Leaf senescence and starvation-induced chlorosis are accelerated by the disruption of an Arabidopsis autophagy gene.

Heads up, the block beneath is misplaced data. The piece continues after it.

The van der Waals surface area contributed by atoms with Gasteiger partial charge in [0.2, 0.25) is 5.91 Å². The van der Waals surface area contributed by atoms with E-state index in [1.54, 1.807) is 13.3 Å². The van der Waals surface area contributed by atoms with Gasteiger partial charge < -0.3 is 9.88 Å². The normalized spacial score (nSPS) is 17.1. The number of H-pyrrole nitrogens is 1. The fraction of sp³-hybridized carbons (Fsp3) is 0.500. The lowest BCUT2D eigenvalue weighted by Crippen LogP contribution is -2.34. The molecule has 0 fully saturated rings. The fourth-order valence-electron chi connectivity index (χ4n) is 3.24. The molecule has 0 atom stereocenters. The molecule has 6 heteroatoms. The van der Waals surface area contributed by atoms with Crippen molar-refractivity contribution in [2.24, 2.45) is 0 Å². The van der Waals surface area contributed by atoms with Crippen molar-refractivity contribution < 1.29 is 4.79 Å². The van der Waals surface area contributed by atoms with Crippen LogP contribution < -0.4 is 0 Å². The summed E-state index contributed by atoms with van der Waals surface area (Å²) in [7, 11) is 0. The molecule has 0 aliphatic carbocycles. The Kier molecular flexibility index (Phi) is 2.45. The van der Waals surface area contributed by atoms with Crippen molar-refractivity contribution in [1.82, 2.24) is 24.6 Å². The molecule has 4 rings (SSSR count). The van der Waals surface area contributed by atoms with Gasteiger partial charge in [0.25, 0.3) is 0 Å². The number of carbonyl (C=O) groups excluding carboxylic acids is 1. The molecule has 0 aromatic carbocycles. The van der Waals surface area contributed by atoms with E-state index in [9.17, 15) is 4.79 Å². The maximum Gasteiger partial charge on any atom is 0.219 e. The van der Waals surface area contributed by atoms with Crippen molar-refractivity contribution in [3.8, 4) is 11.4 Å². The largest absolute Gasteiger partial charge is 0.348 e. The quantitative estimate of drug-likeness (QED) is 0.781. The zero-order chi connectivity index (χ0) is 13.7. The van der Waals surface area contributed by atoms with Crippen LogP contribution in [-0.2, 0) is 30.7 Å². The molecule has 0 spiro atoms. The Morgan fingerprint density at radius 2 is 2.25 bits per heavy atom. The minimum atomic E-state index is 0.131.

Autophagy is an intracellular process for vacuolar bulk degradation of cytoplasmic components. The molecular machinery responsible for yeast and mammalian autophagy has recently begun to be elucidated at the cellular level, but the role that autophagy plays at the organismal level has yet to be determined. In this study, a genome-wide search revealed significant conservation between yeast and plant autophagy genes. Twenty-five plant genes that are homologous to 12 yeast genes essential for autophagy were discovered. We identified an Arabidopsis mutant carrying a T-DNA insertion within AtAPG9, which is the only ortholog of yeast Apg9 in Arabidopsis (atapg9-1). AtAPG9 is transcribed in every wild-type organ tested but not in the atapg9-1 mutant. Under nitrogen or carbon-starvation conditions, chlorosis was observed earlier in atapg9-1 cotyledons and rosette leaves compared with wild-type plants. Furthermore, atapg9-1 exhibited a reduction in seed set when nitrogen starved. Even under nutrient growth conditions, bolting and natural leaf senescence were accelerated in atapg9-1 plants. Senescence-associated genes SEN1 and YSL4 were up-regulated in atapg9-1 before induction of senescence, unlike in wild type. All of these phenotypes were complemented by the expression of wild-type AtAPG9 in atapg9-1 plants. These results imply that autophagy is required for maintenance of the cellular viability under nutrient-limited conditions and for efficient nutrient use as a whole plant.